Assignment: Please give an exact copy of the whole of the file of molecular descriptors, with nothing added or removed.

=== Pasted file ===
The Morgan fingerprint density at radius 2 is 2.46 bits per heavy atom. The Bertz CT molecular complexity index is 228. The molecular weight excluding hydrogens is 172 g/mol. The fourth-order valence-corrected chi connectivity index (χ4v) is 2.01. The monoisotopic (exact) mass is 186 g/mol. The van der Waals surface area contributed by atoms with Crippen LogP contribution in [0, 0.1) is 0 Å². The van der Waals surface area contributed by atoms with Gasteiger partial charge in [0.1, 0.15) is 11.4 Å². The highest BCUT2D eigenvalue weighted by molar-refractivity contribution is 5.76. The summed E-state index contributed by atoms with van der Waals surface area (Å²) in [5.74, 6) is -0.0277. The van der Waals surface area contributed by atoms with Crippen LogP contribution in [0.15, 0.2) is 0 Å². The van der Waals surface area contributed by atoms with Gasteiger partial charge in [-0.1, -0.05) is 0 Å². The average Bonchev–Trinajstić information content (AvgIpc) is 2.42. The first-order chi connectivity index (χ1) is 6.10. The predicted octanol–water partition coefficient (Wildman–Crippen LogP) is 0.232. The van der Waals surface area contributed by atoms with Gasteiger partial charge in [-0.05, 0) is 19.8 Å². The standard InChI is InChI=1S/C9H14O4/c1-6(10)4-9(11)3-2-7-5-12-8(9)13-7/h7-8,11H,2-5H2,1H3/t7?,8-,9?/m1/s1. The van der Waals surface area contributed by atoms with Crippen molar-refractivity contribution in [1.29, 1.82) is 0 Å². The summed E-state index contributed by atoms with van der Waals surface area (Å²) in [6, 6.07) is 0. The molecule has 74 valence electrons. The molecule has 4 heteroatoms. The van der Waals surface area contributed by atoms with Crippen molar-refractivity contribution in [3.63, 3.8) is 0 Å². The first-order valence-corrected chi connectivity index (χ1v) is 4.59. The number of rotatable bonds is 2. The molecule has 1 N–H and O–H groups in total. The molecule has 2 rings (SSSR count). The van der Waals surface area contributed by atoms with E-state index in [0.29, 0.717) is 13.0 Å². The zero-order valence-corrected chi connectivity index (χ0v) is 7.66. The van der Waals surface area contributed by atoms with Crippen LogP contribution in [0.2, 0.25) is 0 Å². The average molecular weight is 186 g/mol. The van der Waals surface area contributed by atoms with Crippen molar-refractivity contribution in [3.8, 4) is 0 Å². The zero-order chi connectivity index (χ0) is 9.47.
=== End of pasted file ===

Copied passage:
The Morgan fingerprint density at radius 2 is 2.46 bits per heavy atom. The Bertz CT molecular complexity index is 228. The molecular weight excluding hydrogens is 172 g/mol. The fourth-order valence-corrected chi connectivity index (χ4v) is 2.01. The monoisotopic (exact) mass is 186 g/mol. The van der Waals surface area contributed by atoms with Crippen LogP contribution in [0, 0.1) is 0 Å². The van der Waals surface area contributed by atoms with Gasteiger partial charge in [0.1, 0.15) is 11.4 Å². The highest BCUT2D eigenvalue weighted by molar-refractivity contribution is 5.76. The summed E-state index contributed by atoms with van der Waals surface area (Å²) in [5.74, 6) is -0.0277. The van der Waals surface area contributed by atoms with Crippen LogP contribution in [0.15, 0.2) is 0 Å². The van der Waals surface area contributed by atoms with Gasteiger partial charge in [-0.1, -0.05) is 0 Å². The average Bonchev–Trinajstić information content (AvgIpc) is 2.42. The first-order chi connectivity index (χ1) is 6.10. The predicted octanol–water partition coefficient (Wildman–Crippen LogP) is 0.232. The van der Waals surface area contributed by atoms with Gasteiger partial charge in [-0.05, 0) is 19.8 Å². The standard InChI is InChI=1S/C9H14O4/c1-6(10)4-9(11)3-2-7-5-12-8(9)13-7/h7-8,11H,2-5H2,1H3/t7?,8-,9?/m1/s1. The van der Waals surface area contributed by atoms with Crippen molar-refractivity contribution in [1.29, 1.82) is 0 Å². The summed E-state index contributed by atoms with van der Waals surface area (Å²) in [6, 6.07) is 0. The molecule has 74 valence electrons. The molecule has 4 heteroatoms. The van der Waals surface area contributed by atoms with Crippen molar-refractivity contribution in [3.63, 3.8) is 0 Å². The first-order valence-corrected chi connectivity index (χ1v) is 4.59. The number of rotatable bonds is 2. The molecule has 1 N–H and O–H groups in total. The molecule has 2 rings (SSSR count). The van der Waals surface area contributed by atoms with E-state index in [0.29, 0.717) is 13.0 Å². The zero-order valence-corrected chi connectivity index (χ0v) is 7.66. The van der Waals surface area contributed by atoms with Crippen LogP contribution in [0.2, 0.25) is 0 Å². The average molecular weight is 186 g/mol. The van der Waals surface area contributed by atoms with Crippen molar-refractivity contribution in [3.8, 4) is 0 Å². The zero-order chi connectivity index (χ0) is 9.47.